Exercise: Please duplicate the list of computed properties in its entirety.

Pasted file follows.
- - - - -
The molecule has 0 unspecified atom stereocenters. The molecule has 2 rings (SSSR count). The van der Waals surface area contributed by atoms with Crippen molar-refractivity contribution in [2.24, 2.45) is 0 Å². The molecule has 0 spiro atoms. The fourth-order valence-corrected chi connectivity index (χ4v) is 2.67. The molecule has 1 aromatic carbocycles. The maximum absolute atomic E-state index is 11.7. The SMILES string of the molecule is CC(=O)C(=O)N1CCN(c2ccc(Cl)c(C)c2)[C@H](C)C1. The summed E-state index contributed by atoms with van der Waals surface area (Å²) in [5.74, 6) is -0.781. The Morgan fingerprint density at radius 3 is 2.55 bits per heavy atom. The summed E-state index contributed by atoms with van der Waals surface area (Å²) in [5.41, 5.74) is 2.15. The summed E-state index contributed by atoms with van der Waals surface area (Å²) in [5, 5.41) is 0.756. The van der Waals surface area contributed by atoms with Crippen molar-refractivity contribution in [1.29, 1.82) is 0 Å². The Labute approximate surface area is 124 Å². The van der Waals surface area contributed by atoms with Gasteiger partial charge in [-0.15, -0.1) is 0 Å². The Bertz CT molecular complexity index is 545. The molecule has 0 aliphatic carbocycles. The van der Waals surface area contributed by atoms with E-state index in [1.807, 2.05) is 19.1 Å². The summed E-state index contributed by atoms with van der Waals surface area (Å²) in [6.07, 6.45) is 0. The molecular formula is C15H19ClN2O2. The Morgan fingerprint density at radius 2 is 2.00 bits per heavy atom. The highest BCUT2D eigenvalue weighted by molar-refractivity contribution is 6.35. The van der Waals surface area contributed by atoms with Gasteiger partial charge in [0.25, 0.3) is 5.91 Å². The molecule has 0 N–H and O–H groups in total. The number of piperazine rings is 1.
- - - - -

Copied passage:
The molecule has 0 unspecified atom stereocenters. The molecule has 2 rings (SSSR count). The van der Waals surface area contributed by atoms with Crippen molar-refractivity contribution in [2.24, 2.45) is 0 Å². The molecule has 0 spiro atoms. The fourth-order valence-corrected chi connectivity index (χ4v) is 2.67. The molecule has 1 aromatic carbocycles. The maximum absolute atomic E-state index is 11.7. The SMILES string of the molecule is CC(=O)C(=O)N1CCN(c2ccc(Cl)c(C)c2)[C@H](C)C1. The summed E-state index contributed by atoms with van der Waals surface area (Å²) in [5.74, 6) is -0.781. The Morgan fingerprint density at radius 3 is 2.55 bits per heavy atom. The summed E-state index contributed by atoms with van der Waals surface area (Å²) in [5.41, 5.74) is 2.15. The summed E-state index contributed by atoms with van der Waals surface area (Å²) in [5, 5.41) is 0.756. The van der Waals surface area contributed by atoms with Crippen molar-refractivity contribution in [1.29, 1.82) is 0 Å². The Labute approximate surface area is 124 Å². The van der Waals surface area contributed by atoms with Gasteiger partial charge in [-0.15, -0.1) is 0 Å². The Bertz CT molecular complexity index is 545. The molecule has 0 aliphatic carbocycles. The van der Waals surface area contributed by atoms with E-state index in [1.807, 2.05) is 19.1 Å². The summed E-state index contributed by atoms with van der Waals surface area (Å²) in [6.07, 6.45) is 0. The molecular formula is C15H19ClN2O2. The Morgan fingerprint density at radius 2 is 2.00 bits per heavy atom. The highest BCUT2D eigenvalue weighted by molar-refractivity contribution is 6.35. The van der Waals surface area contributed by atoms with Gasteiger partial charge in [0.25, 0.3) is 5.91 Å². The molecule has 0 N–H and O–H groups in total. The number of piperazine rings is 1.